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Financial Misconduct - The Best Way To Rob A Bank Is To Own One

Posted by Jane Akre
Tuesday, April 21, 2009 12:50 AM EST
Category: Major Medical, Protecting Your Family
Tags: Financial Misconduct, Savings and Loans, Recession, Lending Institutions, Financial Institutions, Banks, AIG

Bank and financial institutions CEO were engaged in fraud, says author William Black.



IMAGE SOURCE:  Bill Moyers of PBS and William Black/ Brasscheck Web site


The Best Way To Rob A Bank Is To Own One  

That’s the title of a new book by William K. Black, a professor of economics and law at the University of Missouri in Kansas City and the former director of the Institute for Fraud Prevention at Santa Clara University in California.

Black was a regulator around the time of the savings and loan scandal of the 1980s, a dark chapter of this country’s economic history, but it pales in comparison to the fraud in the banking industry today, he says.    

Black was interviewed by PBS host and journalist, Bill Moyers.

Recounting his experience with the S & Ls, Black had accused Rep. Jim Wright (D-TX), Sens. John McCain and John Glen, Charles Keating of doing favors for the savings and loans in exchange for contributions.  Keating was so enraged he sent out a memo, “Get Black, Kill Him Dead.”

Black tells Moyers that today’s Wall Street barons are what he calls “banksters” reminiscent of mobsters of an earlier generation.  Without banking regulations under the Bush administration, fraud was everywhere, he says.

Moyers asks “What is fraud?”

“Fraud is deceit.  I create trust in you than I betray that trust and get you to give me something of value.   Fraud by the top elites is what we have,” says Black.

Black says the fraud went all the way to the CEOs and board rooms. They would make really bad loans because they pay better, Black tells Moyers.  Then you grow rapidly, and then borrow a lot of money.   You have guaranteed record profits that make you rich through the early years.  They are guaranteed to make people rich in the short run but also make it inevitable there will be a disaster down the road, he says. 

What about their accounting? The people who are supposed to do checks and balances report to the CEO, who turns them into his greatest allies by providing them with a bonus.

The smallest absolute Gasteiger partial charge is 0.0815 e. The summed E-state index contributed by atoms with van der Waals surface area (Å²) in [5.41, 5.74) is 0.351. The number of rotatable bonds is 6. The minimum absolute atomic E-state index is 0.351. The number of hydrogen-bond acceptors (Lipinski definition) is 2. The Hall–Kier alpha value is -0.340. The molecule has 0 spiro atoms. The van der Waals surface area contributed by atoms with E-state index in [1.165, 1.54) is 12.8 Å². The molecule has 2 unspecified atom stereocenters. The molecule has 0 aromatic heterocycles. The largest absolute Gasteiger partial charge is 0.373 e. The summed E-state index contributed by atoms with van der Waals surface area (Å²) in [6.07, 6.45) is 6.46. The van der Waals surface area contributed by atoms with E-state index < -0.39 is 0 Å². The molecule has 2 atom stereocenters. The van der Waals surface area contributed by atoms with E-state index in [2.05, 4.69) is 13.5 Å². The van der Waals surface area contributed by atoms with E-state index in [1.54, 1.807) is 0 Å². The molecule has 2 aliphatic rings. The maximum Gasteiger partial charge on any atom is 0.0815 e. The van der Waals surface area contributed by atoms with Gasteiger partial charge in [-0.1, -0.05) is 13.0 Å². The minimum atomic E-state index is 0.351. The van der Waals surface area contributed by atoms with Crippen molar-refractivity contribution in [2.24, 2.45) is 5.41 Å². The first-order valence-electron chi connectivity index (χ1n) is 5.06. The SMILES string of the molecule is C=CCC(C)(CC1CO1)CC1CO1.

The problem is nobody was looking. 

“You’d look at the specialty lenders who did all of their work in subprime and liars' loans that they knew they were frauds.  That means you don’t check. You tell us what your income is your assets are and we believe it.  You get a better deal if you inflate your assets.   We know they said that to borrowers.”

Black calls them “Ninja laws”.  No job, no asset verification, income or job verification.

You’re talking about huge American companies.  One company produced as many losses as the entire savings and loan debacle, IndyMac.  Black says in 2006 alone, it sold 80 billion of liars’ loans to other companies.   

“Liars' loans are known to be extraordinarily bad but now it’s getting a Triple A rating.  That’s supposed to be zero credit risk.  But it has significant risk, it’s toxic. You create the fiction it has zero risk, that itself is a fraudulent exercise,” Black says.

Moyers asks if this was a systemic ponzi scheme?  “Our system was a ponzi scheme. Everybody was buying a pig in a poke with a pretty pink ribbon” says Black.

Part of the problem is that after September 11, 2001, the Justice Department transferred agents to national terrorism. 500 FBI agents were removed and not replaced. 

Moyers asks “Why is this happening?   Black says, “Until we get the facts, it’s harder to know how bad the condition of the banks really is.”

Black blames the Obama presidency for keeping in place those in the elite institutions who engaged in or facilitated fraud, “to know who committed the fraud, whose bonuses we should recover, how much the assets are worth how much they should be sold for if a bank is insolvent." Black says we won’t know with the bank CEOs who caused the problem staying in their same jobs.

Moyers - “Are you saying that Tim Geither and others in the administration and within the banks are participating in a cover-up?”

“Absolutely because they are scared to death of a collapse,” Black says.  #

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